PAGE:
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Digital lets fly with big network win

Digital lets fly with big network win

Southern Cross Distribution Systems (SCDS) is rolling out a $16 million network and legacy IT systems upgrade to offer Australian travel agencies access to Y2K compliant equipment.

The contract with Digital provides Southern Cross with the ability to lease Y2K compliant network infrastructure and IT systems to more than 7000 of its travel agency clients in Australia.

Southern Cross provides travel agent partners with access to the Galileo worldwide airline reservation and ticketing system. SCDS is owned by Qantas, Ansett and Air New Zealand.

Brad Holman, SCDS general manager, said Digital ousted a host of contenders to secure the deal, including IBM, Fujitsu, Ferntree, Memorex Telex, NCR and Wang.

Digital won the contract prior to its merger with Compaq, with the new Compaq now acting as Southern Cross' IT systems integrator.

The deal concludes a tender process that began in 1996, with Southern Cross now undertaking systems rollout.

According to Holman, SCDS will supply Australian travel agencies with up to $5 million worth of equipment and services, with around $11 million of the total $16 million spent on the Y2K component of the systems upgrade.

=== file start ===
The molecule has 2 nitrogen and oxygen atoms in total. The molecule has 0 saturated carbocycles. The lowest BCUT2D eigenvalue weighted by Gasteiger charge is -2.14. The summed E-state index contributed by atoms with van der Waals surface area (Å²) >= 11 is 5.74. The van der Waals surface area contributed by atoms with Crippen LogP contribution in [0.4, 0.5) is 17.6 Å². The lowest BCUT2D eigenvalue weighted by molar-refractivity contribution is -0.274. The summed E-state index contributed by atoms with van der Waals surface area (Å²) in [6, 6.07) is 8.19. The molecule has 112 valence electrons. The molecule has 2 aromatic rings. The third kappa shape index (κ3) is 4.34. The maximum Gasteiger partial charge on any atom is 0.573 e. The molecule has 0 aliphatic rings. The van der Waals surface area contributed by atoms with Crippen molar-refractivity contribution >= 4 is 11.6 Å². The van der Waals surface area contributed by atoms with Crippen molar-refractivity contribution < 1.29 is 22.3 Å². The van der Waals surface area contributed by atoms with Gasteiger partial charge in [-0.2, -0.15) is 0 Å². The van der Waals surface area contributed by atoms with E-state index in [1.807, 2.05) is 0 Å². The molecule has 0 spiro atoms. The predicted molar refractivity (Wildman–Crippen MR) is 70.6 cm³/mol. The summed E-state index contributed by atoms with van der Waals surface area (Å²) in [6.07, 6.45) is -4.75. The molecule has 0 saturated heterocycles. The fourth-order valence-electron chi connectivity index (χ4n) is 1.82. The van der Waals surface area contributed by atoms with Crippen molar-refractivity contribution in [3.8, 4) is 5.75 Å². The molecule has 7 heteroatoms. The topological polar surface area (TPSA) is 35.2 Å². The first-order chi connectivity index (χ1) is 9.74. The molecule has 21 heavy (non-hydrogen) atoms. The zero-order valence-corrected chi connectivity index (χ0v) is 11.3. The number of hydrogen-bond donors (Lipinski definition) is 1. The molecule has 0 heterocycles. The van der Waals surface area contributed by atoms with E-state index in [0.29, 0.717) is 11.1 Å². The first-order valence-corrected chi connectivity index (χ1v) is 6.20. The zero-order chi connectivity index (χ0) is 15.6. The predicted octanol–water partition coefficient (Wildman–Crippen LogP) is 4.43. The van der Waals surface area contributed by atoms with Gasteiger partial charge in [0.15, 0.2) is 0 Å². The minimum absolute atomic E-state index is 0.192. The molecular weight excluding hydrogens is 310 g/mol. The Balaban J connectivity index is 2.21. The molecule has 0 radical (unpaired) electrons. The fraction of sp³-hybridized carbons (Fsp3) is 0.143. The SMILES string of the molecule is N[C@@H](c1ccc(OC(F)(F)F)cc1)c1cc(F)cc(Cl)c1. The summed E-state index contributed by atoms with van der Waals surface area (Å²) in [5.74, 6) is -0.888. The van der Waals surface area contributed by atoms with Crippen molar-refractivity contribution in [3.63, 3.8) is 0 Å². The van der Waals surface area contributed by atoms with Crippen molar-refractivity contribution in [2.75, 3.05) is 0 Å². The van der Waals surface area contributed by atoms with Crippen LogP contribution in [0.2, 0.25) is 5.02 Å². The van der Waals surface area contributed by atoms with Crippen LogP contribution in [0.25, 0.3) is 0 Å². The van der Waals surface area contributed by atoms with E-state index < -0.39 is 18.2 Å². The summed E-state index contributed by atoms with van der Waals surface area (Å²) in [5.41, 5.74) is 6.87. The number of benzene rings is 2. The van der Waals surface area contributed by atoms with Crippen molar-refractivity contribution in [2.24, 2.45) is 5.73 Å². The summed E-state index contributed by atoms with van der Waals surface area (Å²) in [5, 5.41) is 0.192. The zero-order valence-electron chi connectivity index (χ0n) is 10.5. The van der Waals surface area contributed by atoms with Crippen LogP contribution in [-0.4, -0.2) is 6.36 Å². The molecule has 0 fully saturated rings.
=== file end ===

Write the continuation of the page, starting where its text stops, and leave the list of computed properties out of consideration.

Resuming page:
The new systems offer SCDS' customers first-time access to the Internet, e-mail, faxing from the desktop, Office 97 and CD-ROMs. The existing Galileo reservation system operates worldwide from a mainframe based in Denver, Colorado.

"The result is we have some legacy equipment, and quite a bit of it to be frank," Holman said. He said the new Australian computers will run on Microsoft NT 4.0 to access the mainframe, now that SCDS has made the decision to dump its legacy Novell platform. SCDS partner Sita is supplying Cisco 1600 and 2500 series routers for the network infrastructure.

Holman said travel agency sites, each with an average of five terminals, will choose between dial-up modem or ISDN connections to the Galileo system across an X.25 network.

Integrated approach

In the past, Holman said, the Galileo network was installed and maintained by a collection of ven- dors that didn't offer an integrated approach.

Southern Cross decided it needed a company that could offer outsourced networking integration, cabling, maintenance, value-added services and the choice of different vendors' equipment.

Holman said that while they chose Digital, the company could still supply other vendors' equipment. SCDS is currently purchasing 4000 of Compaq's Digital PCs and will roll out the new systems during the next 18 months.

* Mark Jones is editor of ARN's sister title Network World


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